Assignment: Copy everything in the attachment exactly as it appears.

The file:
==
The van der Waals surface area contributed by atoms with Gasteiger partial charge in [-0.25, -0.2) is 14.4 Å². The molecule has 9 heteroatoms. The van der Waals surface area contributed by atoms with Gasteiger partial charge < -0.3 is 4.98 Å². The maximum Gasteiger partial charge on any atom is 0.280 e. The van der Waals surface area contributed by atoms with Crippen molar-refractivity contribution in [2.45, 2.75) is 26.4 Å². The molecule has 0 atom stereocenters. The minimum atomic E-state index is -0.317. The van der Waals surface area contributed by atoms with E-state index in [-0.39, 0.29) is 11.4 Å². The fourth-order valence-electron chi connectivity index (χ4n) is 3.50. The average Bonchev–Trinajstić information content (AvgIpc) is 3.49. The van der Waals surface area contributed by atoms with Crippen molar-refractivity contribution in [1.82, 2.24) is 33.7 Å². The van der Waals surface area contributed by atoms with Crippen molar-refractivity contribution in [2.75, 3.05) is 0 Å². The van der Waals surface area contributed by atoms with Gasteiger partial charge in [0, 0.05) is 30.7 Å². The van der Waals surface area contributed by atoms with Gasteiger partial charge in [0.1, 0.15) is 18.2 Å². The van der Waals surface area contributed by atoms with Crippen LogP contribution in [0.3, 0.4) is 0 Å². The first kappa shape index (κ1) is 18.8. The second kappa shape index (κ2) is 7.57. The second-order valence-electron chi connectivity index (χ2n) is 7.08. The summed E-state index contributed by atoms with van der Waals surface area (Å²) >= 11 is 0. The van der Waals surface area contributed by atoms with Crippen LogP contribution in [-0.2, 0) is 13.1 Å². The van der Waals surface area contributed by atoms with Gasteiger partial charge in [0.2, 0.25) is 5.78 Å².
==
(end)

The van der Waals surface area contributed by atoms with Gasteiger partial charge in [-0.25, -0.2) is 14.4 Å². The molecule has 9 heteroatoms. The van der Waals surface area contributed by atoms with Gasteiger partial charge < -0.3 is 4.98 Å². The maximum Gasteiger partial charge on any atom is 0.280 e. The van der Waals surface area contributed by atoms with Crippen molar-refractivity contribution in [2.45, 2.75) is 26.4 Å². The molecule has 0 atom stereocenters. The minimum atomic E-state index is -0.317. The van der Waals surface area contributed by atoms with E-state index in [-0.39, 0.29) is 11.4 Å². The fourth-order valence-electron chi connectivity index (χ4n) is 3.50. The average Bonchev–Trinajstić information content (AvgIpc) is 3.49. The van der Waals surface area contributed by atoms with Crippen molar-refractivity contribution in [1.82, 2.24) is 33.7 Å². The van der Waals surface area contributed by atoms with Crippen molar-refractivity contribution in [2.75, 3.05) is 0 Å². The van der Waals surface area contributed by atoms with Gasteiger partial charge in [0, 0.05) is 30.7 Å². The van der Waals surface area contributed by atoms with Gasteiger partial charge in [0.1, 0.15) is 18.2 Å². The van der Waals surface area contributed by atoms with Crippen LogP contribution in [0.3, 0.4) is 0 Å². The first kappa shape index (κ1) is 18.8. The second kappa shape index (κ2) is 7.57. The second-order valence-electron chi connectivity index (χ2n) is 7.08. The summed E-state index contributed by atoms with van der Waals surface area (Å²) >= 11 is 0. The van der Waals surface area contributed by atoms with Crippen LogP contribution in [-0.2, 0) is 13.1 Å². The van der Waals surface area contributed by atoms with Gasteiger partial charge in [0.2, 0.25) is 5.78 Å².